In the aftermath of the Southern hemisphere harvest, some poor unfortunates are still struggling with stuck fermentations. In most cases when looking at the facts one can pinpoint why the stuck occurred, but on the odd occasion the reason is not very clear. I had a situation last week where the winemaker, who also happens to be a consultant to other winemakers, had one of these un-explainable stucks. (I think I’ve just created a new word.) He did everything by the book, made all the right choices, grapes were of good quality, etc. Naturally, the first instinct of winemakers when they see the RS remaining the same for more than a week is to consider re-inoculation. Now, this is where the good news comes in. It seems that there is a miracle product, called yeast hulls, which can potentially save you this costly, time consuming, hair pulling, teeth gnashing, and no guarantee that it will work experience.
Yeast companies recommend the use of pure yeast hulls as part of a re-inoculation protocol. The science behind it is that the yeast that got stuck was under stress to survive and as a result produced medium chain fatty acids. These medium chain fatty acids are toxic to the fermenting yeast as well as to the new yeast used for re-inoculation, as well as to MLF bacteria. So one has to “detoxify” the must first before inoculating with new yeast. The recommended contact time with yeast hulls before starting the re-inoculation process is 48 hours.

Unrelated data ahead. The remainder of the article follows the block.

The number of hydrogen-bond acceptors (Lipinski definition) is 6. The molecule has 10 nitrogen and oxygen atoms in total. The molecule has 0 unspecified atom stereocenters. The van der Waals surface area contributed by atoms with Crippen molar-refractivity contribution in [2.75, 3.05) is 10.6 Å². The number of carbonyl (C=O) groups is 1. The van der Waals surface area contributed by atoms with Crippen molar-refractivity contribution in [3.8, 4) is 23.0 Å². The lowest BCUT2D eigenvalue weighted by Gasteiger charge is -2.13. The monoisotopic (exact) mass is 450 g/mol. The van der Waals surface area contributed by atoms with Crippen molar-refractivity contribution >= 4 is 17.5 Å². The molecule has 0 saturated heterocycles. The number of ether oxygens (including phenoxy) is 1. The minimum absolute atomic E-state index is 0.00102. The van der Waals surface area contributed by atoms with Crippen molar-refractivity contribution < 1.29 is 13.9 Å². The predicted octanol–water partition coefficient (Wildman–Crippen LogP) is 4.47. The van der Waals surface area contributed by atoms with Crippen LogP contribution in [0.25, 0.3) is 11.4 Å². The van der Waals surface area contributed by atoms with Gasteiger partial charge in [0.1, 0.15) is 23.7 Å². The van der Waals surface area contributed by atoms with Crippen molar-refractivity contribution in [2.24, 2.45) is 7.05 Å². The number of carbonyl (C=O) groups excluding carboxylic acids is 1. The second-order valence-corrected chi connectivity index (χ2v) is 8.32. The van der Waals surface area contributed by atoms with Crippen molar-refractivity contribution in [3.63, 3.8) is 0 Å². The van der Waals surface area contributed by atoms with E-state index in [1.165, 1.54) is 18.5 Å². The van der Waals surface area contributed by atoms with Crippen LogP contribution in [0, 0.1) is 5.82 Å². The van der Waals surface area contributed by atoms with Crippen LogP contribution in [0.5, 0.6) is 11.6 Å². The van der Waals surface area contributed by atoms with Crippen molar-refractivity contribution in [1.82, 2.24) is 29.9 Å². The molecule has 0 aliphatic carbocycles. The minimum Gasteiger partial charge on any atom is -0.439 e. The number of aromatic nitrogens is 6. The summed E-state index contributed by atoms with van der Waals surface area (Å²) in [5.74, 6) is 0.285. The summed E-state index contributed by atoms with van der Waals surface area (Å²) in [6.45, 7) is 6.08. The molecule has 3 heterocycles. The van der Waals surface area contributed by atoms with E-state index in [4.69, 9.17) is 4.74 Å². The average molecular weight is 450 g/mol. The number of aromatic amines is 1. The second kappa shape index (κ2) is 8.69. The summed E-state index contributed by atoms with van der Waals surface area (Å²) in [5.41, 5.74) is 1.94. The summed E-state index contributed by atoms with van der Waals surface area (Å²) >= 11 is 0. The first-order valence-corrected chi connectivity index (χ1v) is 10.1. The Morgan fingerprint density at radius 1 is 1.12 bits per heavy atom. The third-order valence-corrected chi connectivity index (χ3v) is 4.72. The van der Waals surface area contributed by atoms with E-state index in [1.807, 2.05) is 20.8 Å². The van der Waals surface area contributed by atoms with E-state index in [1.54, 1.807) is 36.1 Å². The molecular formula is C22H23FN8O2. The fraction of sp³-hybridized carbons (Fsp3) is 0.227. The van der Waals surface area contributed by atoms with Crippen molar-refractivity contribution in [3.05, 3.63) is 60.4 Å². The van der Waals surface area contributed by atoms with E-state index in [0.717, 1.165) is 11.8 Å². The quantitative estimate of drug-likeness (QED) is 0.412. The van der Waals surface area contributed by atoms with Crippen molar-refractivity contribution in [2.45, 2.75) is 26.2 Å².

However, I have seen on more than one occasion that the addition of yeast hulls can lift the inhibition on the stuck yeast, with fermentation starting again and completing without the need to re-inoculate. Over time I have come to identify a possible scenario where such a phenomenon is possible. It seems that if the total yeast count is more than one million cells per ml and the yeast viability is 30% or more, then there is a chance that the fermentation might pull through. Depending on the other existing must conditions it might not be possible for the fermentation to go bone dry, but it might get the wine into a “blendable” (another new word? poor English?) condition.
In the particular case I dealt with last week the wine had an RS of 12 g/l. The wine was stuck at that sugar for over a week. The winemaker added Bio-Springer yeast hulls at 40 g/hl and the residual sugar went down to 3 g/l in less than a week. His yeast cell count and viability were over one million cells per ml and 30% respectively. In other cases that I am aware off where yeast hulls allowed fermentation to complete, the product Extraferm from Oenobrands was used at a dosage of 50 g/hl.